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Painting on Vellum

For many people the word ‘vellum’ refers to a modern type of smooth synthetic paper but for artists, and botanical artists in particular, ‘vellum’ is a traditional surface (the use of which dates back to the illuminated manuscripts of the Middle Ages) made from the skin of young or still-born calves.

Before we go any further let’s be clear about the source of this surface: no animals die to produce vellum. Skins are ethically sourced as by-products of the wool, milk and meat industries and would otherwise be disposed of as waste. Once selected the skins are salt preserved, lime washed, scraped and stretched. There are a variety of different kinds of parchment and vellum depending on animal source and treatment. The vellum that I paint on and which is commonly used by botanical artists is Kelmscott vellum which has been treated in such a way as to have a smooth evenly toned ivory colour with little skin markings showing. In the Chilli photo below you can see, however, the ghost of a vein which I have mirrored in my composition of the piece.

Not many artists paint on vellum and let’s get the downside of the surface out of the way before I explain what a wonderful material it truly is. Firstly, vellum is VERY expensive. Given the treatment stages it needs this is hardly surprising, but a 9x12 inch (22x30 cm) piece typically costs about $120 before shipping costs, and vellum can only be sourced from the UK or US. In addition, vellum needs fairly careful handling as it has a natural tendency to bend and does not respond well to high humidity. Any oil on the surface of the vellum will resist paint so care has to be taken when painting to avoid touching the vellum. Technically it is a tricky surface to work on as it does not absorb paint, unlike paper, and responds badly to excessive moisture. Watercolour techniques that work well on paper such as washes and working wet-in-wet do NOT work on vellum. Watercolour paint rests and dries on top of the vellum and has to be carefully built up with layers of glazing or stippling. If the brush used is too damp it will simply lift up the layers of paint beneath and frustration will ensue!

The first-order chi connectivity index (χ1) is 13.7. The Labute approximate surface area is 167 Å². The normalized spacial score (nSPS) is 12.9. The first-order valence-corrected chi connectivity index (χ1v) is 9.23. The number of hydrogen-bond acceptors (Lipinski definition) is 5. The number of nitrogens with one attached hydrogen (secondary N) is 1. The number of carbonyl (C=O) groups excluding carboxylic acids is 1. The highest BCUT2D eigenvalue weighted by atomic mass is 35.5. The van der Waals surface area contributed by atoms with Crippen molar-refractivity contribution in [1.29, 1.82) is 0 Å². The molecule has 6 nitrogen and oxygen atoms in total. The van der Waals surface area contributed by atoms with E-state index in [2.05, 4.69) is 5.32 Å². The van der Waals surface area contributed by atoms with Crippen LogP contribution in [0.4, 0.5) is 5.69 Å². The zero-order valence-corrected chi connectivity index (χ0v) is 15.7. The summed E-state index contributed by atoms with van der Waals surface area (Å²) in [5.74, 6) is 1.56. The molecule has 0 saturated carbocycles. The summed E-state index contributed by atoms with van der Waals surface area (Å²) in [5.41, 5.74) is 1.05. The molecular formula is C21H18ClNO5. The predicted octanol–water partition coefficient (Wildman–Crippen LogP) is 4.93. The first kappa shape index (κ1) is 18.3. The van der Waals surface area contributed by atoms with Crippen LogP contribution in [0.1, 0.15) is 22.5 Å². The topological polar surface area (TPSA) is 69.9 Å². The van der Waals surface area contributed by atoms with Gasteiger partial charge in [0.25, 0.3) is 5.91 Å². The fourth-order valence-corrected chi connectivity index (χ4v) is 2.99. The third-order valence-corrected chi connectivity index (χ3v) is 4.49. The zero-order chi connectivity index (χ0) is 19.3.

So if vellum is so expensive, temperamental and tricky to work, why use it? I love working with it for two reasons. Firstly, the unique characteristics of vellum mean that colours glow far more than they can on paper and I will go into this in more detail in my next Blog post. Secondly, and for me this is key, the surface properties of the vellum allow me to use the miniature sable brushes that I prefer and paint with a high degree of accuracy the minute details that I love to include. Another later Blog post will go into a little more detail about textural effects on vellum. Finally, another advantage of vellum, though less critical in these days of acid-free conservation mounting and framing, is that it is a surface that is inherently longer lived than paper.

Eva is the 2018-19 Artist in residence at the Brisbane Botanic Gardens


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